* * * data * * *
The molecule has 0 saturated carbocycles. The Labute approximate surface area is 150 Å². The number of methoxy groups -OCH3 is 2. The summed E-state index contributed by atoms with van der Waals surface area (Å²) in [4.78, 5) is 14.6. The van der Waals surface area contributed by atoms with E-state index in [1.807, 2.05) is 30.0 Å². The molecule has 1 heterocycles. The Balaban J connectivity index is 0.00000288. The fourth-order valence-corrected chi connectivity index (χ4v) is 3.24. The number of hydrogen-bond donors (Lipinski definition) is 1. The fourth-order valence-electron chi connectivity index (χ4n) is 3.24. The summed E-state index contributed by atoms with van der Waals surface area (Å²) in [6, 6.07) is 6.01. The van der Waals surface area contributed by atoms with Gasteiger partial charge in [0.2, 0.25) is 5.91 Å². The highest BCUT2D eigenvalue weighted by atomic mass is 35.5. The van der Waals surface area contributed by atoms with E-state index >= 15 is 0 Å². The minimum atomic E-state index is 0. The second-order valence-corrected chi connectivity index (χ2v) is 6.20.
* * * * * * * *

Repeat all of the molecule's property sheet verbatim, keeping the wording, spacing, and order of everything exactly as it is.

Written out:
The molecule has 0 saturated carbocycles. The Labute approximate surface area is 150 Å². The number of methoxy groups -OCH3 is 2. The summed E-state index contributed by atoms with van der Waals surface area (Å²) in [4.78, 5) is 14.6. The van der Waals surface area contributed by atoms with E-state index in [1.807, 2.05) is 30.0 Å². The molecule has 1 heterocycles. The Balaban J connectivity index is 0.00000288. The fourth-order valence-corrected chi connectivity index (χ4v) is 3.24. The number of hydrogen-bond donors (Lipinski definition) is 1. The fourth-order valence-electron chi connectivity index (χ4n) is 3.24. The summed E-state index contributed by atoms with van der Waals surface area (Å²) in [6, 6.07) is 6.01. The van der Waals surface area contributed by atoms with Gasteiger partial charge in [0.2, 0.25) is 5.91 Å². The highest BCUT2D eigenvalue weighted by atomic mass is 35.5. The van der Waals surface area contributed by atoms with E-state index >= 15 is 0 Å². The minimum atomic E-state index is 0. The second-order valence-corrected chi connectivity index (χ2v) is 6.20.